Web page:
… we drank a bottle of Pol Roger Reserve Brut with our usual Christmas morning breakfast of country ham, eggs, grits, red-eye gravy and homemade biscuits. Yep, I do this every year, and somehow it has developed that our favorite champagne with this pr_brutnv.jpg very Southern meal is this exact very French one.

And having said that, I will announce the “Twelve Days of Christmas with Champagne and Sparkling Wine” series on BiggerThanYourHead, which starts today and goes through January 5, the fete called Twelfth Night, which falls on the eve of Epiphany. Each day I will describe a different champagne or sparkling wine, looking for varied styles and prices and versatility.

The house of Pol Roger was founded in 1849 and is still owned by the family.

The Pol Roger Reserve Brut is a nonvintage blend of one-third each chardonnay, pinot noir and pinot meunier grapes. The champagne is a blend of at least two vintages and often three or four. It is not sold until the youngest component is at least three years old.

The moment you pour some Pol Roger Reserve Brut into a tall flute, aromas of fresh biscuits and toast emerge from the glass. The champagne is a pale gold color with a hint of silver, and the tiny bubbles form a consistent up-rushing stream. The champagne is taut and nervy, very dry and crisp, burgeoning with chalk and limestone that permeate flavors of lemon and roasted lemon with a touch of caramelized pear and dried spice. The finish is long, spicy and minerally. Excellent quality.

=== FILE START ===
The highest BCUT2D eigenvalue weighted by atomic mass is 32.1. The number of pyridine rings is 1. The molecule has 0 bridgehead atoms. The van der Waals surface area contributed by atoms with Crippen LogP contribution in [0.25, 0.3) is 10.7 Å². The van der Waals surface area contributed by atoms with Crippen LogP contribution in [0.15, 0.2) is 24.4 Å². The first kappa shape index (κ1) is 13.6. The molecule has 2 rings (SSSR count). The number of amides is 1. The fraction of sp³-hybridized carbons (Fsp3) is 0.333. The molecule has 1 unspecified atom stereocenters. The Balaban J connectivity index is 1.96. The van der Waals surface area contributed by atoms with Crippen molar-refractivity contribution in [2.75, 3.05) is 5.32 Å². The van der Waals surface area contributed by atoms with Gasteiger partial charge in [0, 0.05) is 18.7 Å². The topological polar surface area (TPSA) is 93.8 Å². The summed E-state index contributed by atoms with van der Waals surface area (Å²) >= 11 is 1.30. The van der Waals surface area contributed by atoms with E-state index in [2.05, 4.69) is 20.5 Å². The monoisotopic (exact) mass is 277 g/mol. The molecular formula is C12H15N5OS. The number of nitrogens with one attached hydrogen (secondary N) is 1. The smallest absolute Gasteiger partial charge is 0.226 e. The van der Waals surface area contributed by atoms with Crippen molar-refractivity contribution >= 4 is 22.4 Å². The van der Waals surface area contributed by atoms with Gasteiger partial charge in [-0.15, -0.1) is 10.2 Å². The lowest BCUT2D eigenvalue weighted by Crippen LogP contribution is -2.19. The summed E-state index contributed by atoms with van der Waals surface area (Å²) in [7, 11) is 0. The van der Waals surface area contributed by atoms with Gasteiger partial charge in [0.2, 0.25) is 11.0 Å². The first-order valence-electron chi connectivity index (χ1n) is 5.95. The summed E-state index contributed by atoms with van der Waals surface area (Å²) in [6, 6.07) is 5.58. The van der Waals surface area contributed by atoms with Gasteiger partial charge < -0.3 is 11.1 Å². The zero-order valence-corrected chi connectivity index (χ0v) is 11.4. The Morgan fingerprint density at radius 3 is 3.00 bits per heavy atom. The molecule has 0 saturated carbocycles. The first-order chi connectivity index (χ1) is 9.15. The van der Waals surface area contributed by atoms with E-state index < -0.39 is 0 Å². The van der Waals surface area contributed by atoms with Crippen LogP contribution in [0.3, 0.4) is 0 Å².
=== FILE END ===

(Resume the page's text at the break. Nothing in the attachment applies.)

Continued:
The dynamic crispness, the crackling energy of the champagne cut through the richness of the meal, the bracing saltiness of the ham, the rough lushness of the red-eye gravy. For those of you who don’t know, red-eye gravy is made by pouring a cup of coffee into the pan drippings from the ham, stirring and scraping to get all those ham bits loose and simmering for a few minutes to reduce it a bit.

Prices on the Internet are all over the map for this champagne, almost unconscionably so; look for a range between about $35 and $50. Imported by Frederick Wildman & Sons, New York

On the Second Day of Christmas … well, you have to come back tomorrow to see.

By the way, an account of last night’s Christmas Eve dinner at our house — a traditional “English” meal — with a great Bordeaux red wine and a port from 1994 is here.